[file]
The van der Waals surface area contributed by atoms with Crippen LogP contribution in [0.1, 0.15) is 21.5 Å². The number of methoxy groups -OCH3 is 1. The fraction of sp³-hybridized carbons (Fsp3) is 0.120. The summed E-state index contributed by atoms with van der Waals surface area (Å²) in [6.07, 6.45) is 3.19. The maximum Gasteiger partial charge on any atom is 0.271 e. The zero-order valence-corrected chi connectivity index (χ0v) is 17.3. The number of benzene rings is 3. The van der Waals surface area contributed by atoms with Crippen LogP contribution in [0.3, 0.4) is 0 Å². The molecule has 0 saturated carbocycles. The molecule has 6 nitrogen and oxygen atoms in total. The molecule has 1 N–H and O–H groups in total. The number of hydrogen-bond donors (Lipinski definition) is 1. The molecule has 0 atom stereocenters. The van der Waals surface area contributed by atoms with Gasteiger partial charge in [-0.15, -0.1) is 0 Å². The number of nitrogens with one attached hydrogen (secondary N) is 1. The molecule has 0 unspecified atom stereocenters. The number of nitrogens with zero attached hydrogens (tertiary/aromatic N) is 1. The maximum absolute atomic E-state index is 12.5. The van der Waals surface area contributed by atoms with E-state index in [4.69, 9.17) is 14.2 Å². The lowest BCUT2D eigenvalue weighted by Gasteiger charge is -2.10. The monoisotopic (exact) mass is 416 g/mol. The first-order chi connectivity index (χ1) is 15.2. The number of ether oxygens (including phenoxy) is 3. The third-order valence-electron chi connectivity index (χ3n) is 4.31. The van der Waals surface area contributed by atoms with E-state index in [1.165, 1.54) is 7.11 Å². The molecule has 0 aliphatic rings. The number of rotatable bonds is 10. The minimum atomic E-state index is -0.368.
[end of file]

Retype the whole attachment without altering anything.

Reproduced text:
The van der Waals surface area contributed by atoms with Crippen LogP contribution in [0.1, 0.15) is 21.5 Å². The number of methoxy groups -OCH3 is 1. The fraction of sp³-hybridized carbons (Fsp3) is 0.120. The summed E-state index contributed by atoms with van der Waals surface area (Å²) in [6.07, 6.45) is 3.19. The maximum Gasteiger partial charge on any atom is 0.271 e. The zero-order valence-corrected chi connectivity index (χ0v) is 17.3. The number of benzene rings is 3. The van der Waals surface area contributed by atoms with Crippen LogP contribution in [0.3, 0.4) is 0 Å². The molecule has 0 saturated carbocycles. The molecule has 6 nitrogen and oxygen atoms in total. The molecule has 1 N–H and O–H groups in total. The number of hydrogen-bond donors (Lipinski definition) is 1. The molecule has 0 atom stereocenters. The van der Waals surface area contributed by atoms with Gasteiger partial charge in [-0.15, -0.1) is 0 Å². The number of nitrogens with one attached hydrogen (secondary N) is 1. The molecule has 0 unspecified atom stereocenters. The number of nitrogens with zero attached hydrogens (tertiary/aromatic N) is 1. The maximum absolute atomic E-state index is 12.5. The van der Waals surface area contributed by atoms with E-state index in [4.69, 9.17) is 14.2 Å². The lowest BCUT2D eigenvalue weighted by Gasteiger charge is -2.10. The monoisotopic (exact) mass is 416 g/mol. The first-order chi connectivity index (χ1) is 15.2. The number of ether oxygens (including phenoxy) is 3. The third-order valence-electron chi connectivity index (χ3n) is 4.31. The van der Waals surface area contributed by atoms with E-state index in [1.165, 1.54) is 7.11 Å². The molecule has 0 aliphatic rings. The number of rotatable bonds is 10. The minimum atomic E-state index is -0.368.